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Life is good – it’s summer and you’ll soon experience a New Zealand Christmas and a Kiwi New Year! With the range of different experiences, opportunities and things to do all around the country, the summer season in New Zealand is one not to be missed. Pastimes such as enjoying a bbq, fishing, eating an ice cream at the beach, backyard cricket (BYC) or lazying around in the water are the quintessential kiwi summer experiences to anticipate!
With New Zealand being one of the safest places to visit in the world, there are a number of things you can do to ensure that your experiences are ones to remember for all the right reasons. We’ve put together a few safety tips to help you through the summer.
This might be the first time you're experiencing the Christmas holidays in the summer. You're going to love being one of the locals by getting involved in every outdoor activity possible. The New Zealand environment is full of biking and walking tracks, beaches and waterways, and numerous sight-seeing options. While you’re out in the fresh air this summer you need to remember that the New Zealand sun can be quite harsh. The message when out in the NZ sun is simple:
Slip – slip on a shirt
Slop – slop on some sunscreen (at least SPF 30+)
Slap – slap on a hat, and
Wrap – wrap on some sunglasses, and
don’t forget to keep hydrated by drinking plenty of fluids
The holidays also provide the perfect opportunity to experience different parts of the country. Our beautiful scenery is a must to see and experience. While you’re travelling make sure you abide by the driving laws if you’re driving and some key messages include:
Licence and road rules. Make sure you have the correct type of Driver’s Licence and that you know the New Zealand Road Code and rules. You can refer to the Code and rules at www.nzta.govt.nz/resources/roadcode/
Take out insurance. You need to make sure you and any other car involved in an accident are covered by insurance.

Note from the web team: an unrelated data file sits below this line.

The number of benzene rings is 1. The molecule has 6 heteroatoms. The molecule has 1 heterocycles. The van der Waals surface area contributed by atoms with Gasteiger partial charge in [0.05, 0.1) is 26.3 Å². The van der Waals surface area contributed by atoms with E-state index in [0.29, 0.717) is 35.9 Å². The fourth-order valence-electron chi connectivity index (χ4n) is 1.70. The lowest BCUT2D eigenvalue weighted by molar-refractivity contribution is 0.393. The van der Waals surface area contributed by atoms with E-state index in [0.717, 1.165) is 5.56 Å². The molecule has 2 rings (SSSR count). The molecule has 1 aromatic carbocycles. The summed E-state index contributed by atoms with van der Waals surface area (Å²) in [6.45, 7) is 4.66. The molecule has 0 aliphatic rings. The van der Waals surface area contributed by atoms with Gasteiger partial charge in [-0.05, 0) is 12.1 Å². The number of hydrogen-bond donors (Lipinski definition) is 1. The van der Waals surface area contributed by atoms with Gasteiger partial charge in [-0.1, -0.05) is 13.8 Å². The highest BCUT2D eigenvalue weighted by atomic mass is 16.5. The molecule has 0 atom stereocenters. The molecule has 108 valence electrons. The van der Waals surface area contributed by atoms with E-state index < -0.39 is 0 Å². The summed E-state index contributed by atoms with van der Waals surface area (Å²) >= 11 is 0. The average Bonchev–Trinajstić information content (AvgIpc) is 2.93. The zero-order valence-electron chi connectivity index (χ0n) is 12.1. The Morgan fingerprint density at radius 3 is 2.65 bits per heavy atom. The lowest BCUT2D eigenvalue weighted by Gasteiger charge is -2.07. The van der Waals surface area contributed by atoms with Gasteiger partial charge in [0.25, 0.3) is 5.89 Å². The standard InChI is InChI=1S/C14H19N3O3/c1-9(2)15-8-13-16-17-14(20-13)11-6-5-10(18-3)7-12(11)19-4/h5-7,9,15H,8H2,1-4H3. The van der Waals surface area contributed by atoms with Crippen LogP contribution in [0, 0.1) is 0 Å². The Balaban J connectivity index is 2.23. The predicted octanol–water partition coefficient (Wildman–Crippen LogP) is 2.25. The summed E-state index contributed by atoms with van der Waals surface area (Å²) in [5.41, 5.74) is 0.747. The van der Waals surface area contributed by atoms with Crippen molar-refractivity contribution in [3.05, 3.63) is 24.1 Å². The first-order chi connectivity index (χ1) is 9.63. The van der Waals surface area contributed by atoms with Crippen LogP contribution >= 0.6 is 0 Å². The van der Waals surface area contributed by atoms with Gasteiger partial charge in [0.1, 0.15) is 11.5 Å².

Never drive when under the influence of drugs and alcohol. Drugs and alcohol impair the ability to make sound judgements and drivers under the influence of drugs and alcohol are a significant risk to all road users and pedestrians.
Ensure that you are well rested when you drive. Don’t over-extend yourself when travelling for long periods of time. Take breaks at regular intervals and if you feel tired, stop and take a rest or sleep.
Don’t use a cell phone when driving. It is illegal to use a cell phone when driving. If you need to take a call or read and return a text, pull over safely before accessing your phone.
Remove or hide your valuables from view. You’ve just made it to your destination and are excited to get out of the car and experience what the area has to offer – take the time to ensure that all valuables are with you or out of sight and ensure your vehicle is safely secure before going anywhere.
For further safe driving tips, visit the NZ Transport Agency.
With approximately 14,000 kilometres of coastline and multiple waterways inland, New Zealand is a mecca for swimming and other water sports such as surfing, water skiing, kayaking, and paddle boarding.
The water temperature is mild, the surf is rolling in and you have the ability to impersonate your favourite aquatic mammal! Swimming is definitely a favourite pastime around the country, but like the sun, water should always be treated with respect. Safety in the water is very important and there are some things that you can do to be safer and enjoy your time in the water.
Swim between the flags. Many popular New Zealand beaches have areas mapped out with flags. These areas are identified by life savers/life guards as safer areas to swim. They are observed and patrolled by life savers who are there to help with the safety of the swimmers. Less popular beaches will not have any life savers on duty.
Raise one arm. If you get into trouble while swimming, raise one arm, call out for help and wait for assistance.
Don’t swim in a calm spot. If you are to swim at non-flagged beaches, ensure that you are a capable swimmer and stay clear of calm patches in the surf – this is an indication of an underlying rip in the water. Should you find yourself in a rip, swim parallel to the beach to escape the rip and then head back to shore.
Swim in groups/pairs. Where possible swim in groups or in pairs. If one person gets into trouble, someone else has the ability to raise the alarm should an incident occur.
Know your limits. If you are not a strong swimmer, remain close to the shore. Only swim out to a distance that you are comfortable with and can return from with ease.
For more hints on water safety at the beach, go to Water Safety New Zealand.
New Zealand is a beautiful place to visit but it is important to look after yourself and incorporate these safety tips into your travel during the summer break. Got any further tips to keep others safe? Share them below in the comments below: